Mar 09, 2022

How to build a basic tcp server in c

Socket programming is one of the most important features in C. In this document, we are going to build a simple TCP server using the C language for Linux platforms. For that we use socket library comes for Unix/Linux.

Two networked devices connect through a socket. Following is what man pages say about socket() function.

man-page-socket

You can see it expects three arguments and return a file descriptor. (A file descriptor is just an integer with unique value)

int socket(int domain, int type, int protocol);

First argument is domain. This indicate the protocol family. We can use protocol families like AF_INET , AF_INET6 etc. AF_INET stands for IP version four.  You know that a version four IP is something like 192.168.56.101. (This is what we are using right now) . As you guessed AF_INET6 stands for IP version six.

Second argument is protocol type. We can use tcp, udp etc. In this document we are going to use tcp.  The term SOCK_STREAM  is used to indicate  tcp (TCP stands for Transmission Control Protocol).

Now let's begin with coding our server. First I use socket function to open a socket. If socket function successfully open a socket it'll return a file descriptor, otherwise it return -1. So we can know the result by checking the return value of socket function as following.

int fd;

if ((fd = socket(AF_INET, SOCK_STREAM, 0)) == -1)
{
        printf("%s\n", "Socket creating failed!");
        exit(0);
}else{
        printf("%s\n", "Socket created successfully!");
}

OK. Now we have created a socket with no address is assigned. We can access it with the file descriptor we got. Next, we use bind() function to bind a port with socket. Here is the definition of bind function.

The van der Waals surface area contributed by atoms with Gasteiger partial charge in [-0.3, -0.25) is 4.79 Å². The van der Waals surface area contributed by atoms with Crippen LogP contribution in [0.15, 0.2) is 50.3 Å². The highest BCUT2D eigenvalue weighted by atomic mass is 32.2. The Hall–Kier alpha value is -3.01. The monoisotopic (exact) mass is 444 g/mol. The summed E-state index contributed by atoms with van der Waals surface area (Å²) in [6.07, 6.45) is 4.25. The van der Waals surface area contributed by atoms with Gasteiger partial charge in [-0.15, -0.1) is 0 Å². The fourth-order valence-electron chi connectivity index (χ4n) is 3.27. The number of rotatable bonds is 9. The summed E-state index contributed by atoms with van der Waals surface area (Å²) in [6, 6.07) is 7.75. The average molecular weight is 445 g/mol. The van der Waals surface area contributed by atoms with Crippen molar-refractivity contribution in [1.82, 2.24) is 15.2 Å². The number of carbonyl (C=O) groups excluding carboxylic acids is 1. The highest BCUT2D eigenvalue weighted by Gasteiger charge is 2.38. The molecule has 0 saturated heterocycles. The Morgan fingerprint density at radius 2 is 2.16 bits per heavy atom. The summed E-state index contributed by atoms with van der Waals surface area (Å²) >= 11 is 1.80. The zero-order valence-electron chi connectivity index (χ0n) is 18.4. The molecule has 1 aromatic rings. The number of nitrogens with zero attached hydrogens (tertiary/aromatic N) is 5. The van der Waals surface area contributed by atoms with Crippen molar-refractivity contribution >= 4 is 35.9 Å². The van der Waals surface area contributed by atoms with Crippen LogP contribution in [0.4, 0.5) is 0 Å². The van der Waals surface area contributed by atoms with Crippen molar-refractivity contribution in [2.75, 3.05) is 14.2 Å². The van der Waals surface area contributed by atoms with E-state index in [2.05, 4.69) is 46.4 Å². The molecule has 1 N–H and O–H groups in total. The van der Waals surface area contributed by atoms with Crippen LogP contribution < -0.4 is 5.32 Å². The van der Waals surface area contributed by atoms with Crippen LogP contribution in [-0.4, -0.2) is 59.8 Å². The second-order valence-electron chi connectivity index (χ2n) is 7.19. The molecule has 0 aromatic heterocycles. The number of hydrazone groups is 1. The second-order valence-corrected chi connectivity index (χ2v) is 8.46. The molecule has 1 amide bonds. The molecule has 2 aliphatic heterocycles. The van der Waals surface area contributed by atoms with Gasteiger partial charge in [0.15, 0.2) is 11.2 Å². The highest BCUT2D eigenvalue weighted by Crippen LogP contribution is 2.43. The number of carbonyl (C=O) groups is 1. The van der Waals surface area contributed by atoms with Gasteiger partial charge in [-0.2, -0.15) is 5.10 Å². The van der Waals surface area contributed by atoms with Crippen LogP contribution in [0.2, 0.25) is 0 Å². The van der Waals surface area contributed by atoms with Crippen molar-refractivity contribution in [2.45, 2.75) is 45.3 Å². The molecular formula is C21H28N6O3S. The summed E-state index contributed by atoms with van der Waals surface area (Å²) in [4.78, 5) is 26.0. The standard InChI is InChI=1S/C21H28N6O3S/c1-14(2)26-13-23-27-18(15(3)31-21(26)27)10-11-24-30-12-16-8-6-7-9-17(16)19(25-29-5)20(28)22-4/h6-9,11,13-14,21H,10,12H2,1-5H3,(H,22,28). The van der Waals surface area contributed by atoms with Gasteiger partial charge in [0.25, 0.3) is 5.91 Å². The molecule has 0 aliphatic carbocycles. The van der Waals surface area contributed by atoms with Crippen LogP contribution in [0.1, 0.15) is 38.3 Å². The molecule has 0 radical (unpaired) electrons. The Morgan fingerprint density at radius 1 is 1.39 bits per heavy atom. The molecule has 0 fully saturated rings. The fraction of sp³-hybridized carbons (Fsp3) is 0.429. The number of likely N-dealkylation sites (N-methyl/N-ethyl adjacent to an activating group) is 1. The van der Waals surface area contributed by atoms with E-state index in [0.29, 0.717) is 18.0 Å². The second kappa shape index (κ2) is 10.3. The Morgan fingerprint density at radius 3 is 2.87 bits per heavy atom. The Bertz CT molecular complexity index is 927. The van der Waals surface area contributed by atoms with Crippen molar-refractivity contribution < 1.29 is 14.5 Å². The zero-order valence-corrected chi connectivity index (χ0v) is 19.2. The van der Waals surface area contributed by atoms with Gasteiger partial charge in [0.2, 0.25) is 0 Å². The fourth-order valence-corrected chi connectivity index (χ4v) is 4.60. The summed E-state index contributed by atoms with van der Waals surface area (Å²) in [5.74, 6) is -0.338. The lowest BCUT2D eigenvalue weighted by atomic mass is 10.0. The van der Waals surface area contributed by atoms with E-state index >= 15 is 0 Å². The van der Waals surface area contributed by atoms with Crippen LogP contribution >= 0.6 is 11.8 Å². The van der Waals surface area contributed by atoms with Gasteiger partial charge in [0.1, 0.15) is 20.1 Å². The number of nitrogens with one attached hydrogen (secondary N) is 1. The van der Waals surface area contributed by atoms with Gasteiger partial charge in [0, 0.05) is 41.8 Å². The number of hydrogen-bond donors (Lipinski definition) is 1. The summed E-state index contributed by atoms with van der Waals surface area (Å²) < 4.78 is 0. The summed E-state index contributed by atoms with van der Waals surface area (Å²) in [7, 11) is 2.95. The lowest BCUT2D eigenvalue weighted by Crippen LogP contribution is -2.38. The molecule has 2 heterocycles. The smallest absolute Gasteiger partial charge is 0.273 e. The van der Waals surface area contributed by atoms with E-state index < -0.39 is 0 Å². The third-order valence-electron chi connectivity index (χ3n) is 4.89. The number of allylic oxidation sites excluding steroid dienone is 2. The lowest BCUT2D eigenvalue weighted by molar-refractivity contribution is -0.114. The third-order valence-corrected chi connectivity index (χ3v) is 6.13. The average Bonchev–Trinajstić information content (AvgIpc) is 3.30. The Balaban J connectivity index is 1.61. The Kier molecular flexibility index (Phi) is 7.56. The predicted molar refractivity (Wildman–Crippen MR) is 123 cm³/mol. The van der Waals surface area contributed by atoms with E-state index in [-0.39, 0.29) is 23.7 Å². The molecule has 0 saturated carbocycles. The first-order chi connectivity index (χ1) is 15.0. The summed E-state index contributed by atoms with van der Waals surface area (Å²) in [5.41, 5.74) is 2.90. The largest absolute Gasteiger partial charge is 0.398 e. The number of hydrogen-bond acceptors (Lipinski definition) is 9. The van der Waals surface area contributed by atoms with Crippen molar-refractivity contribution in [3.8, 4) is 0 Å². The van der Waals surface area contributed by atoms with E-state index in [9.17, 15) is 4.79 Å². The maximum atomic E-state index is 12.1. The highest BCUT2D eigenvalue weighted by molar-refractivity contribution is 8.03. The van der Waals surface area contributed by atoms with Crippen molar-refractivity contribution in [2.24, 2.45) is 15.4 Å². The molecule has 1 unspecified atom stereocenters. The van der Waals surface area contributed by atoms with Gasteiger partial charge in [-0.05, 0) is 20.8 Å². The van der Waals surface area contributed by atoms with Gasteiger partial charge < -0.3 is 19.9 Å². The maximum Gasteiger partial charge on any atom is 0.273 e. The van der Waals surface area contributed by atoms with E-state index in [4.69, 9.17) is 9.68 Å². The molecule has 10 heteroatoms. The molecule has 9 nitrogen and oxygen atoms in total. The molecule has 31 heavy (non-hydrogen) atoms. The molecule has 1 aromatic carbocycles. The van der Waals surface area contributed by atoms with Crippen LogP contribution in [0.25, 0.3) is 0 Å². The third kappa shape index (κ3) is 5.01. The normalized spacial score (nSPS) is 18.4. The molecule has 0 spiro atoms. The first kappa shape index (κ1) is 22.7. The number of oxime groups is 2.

int bind(int sockfd, const struct sockaddr *addr,
                socklen_t addrlen);

The first argument is the previous generated (returned from socket function. ) file descriptor. The second argument is a pointer to a structure.  This is a specific structure (Named as sockaddr_in ) declared in xxxxxx header file to hold address data. Before we use it in the bind function we must declare this structure and assign values to it. We have to use typecasting to convert it to sockaddr type. The last argument is the length of the address of the structure. We can simply use sizeof() function to get it.

Let's make a new structure and add values to it.

struct sockaddr_in serv_addr
serv_addr.sin_family = AF_INET; serv_addr.sin_addr.s_addr = INADDR_ANY; serv_addr.sin_port = htons(4444);

Hear you know sin_family is the protocol family. sin_addr.s_addr is the IP address of current mashing. Finally, sin_port is the port we use to serve the service.

OK. Let's see how we can use the bind function.

if (bind(fd, (struct sockaddr *) &serv_addr, sizeof(serv_addr)) == -1){
        printf("%s\n", "Socket binding failed!");
}else{
        printf("%s\n", "Socket binding successful!");
}

Now our socket is ready to receive connections. We use listen() function to turn on listening on the given port.

int listen(int sockfd, int backlog);

The above definition indicates we need to supply two arguments. First one is the previously opened file descriptor. The second is backlog number Which is the maximum number of waiting connections.

Now we have coded the first part of our tcp server We used socket() function to create a new socket. Then created a structure with address data and used bind() function to bind local addresses to it. Then we used listen() function to turn on listening mode on our socket At the moment a remote client can connect to our newly created server. In the following code, we can see the complete code for the above process.

#include 
#include 
#include <sys/types.h>
#include <sys/socket.h>
#include <netinet/in.h>
#include  


#define PORT 4444


int main(int argc, char const *argv[])
{       int fd;
        struct sockaddr_in serv_addr;

        if ((fd = socket(AF_INET, SOCK_STREAM, 0)) == -1)
        {
                printf("%s\n", "Socket creating failed!");
                exit(0);
        }else{
                printf("%s\n", "Socket created sucessfully!");
                serv_addr.sin_family = AF_INET;
                serv_addr.sin_addr.s_addr = INADDR_ANY;
                serv_addr.sin_port = htons(PORT);

                if (bind(fd, (struct sockaddr *) &serv_addr, sizeof(serv_addr)) == -1){
                        printf("%s\n", "Socket binding failed!");
                }else{
                        printf("%s\n", "Socket binded sucessfully!");
                        listen(fd,5);
                           
                }
        }

        return 0;
}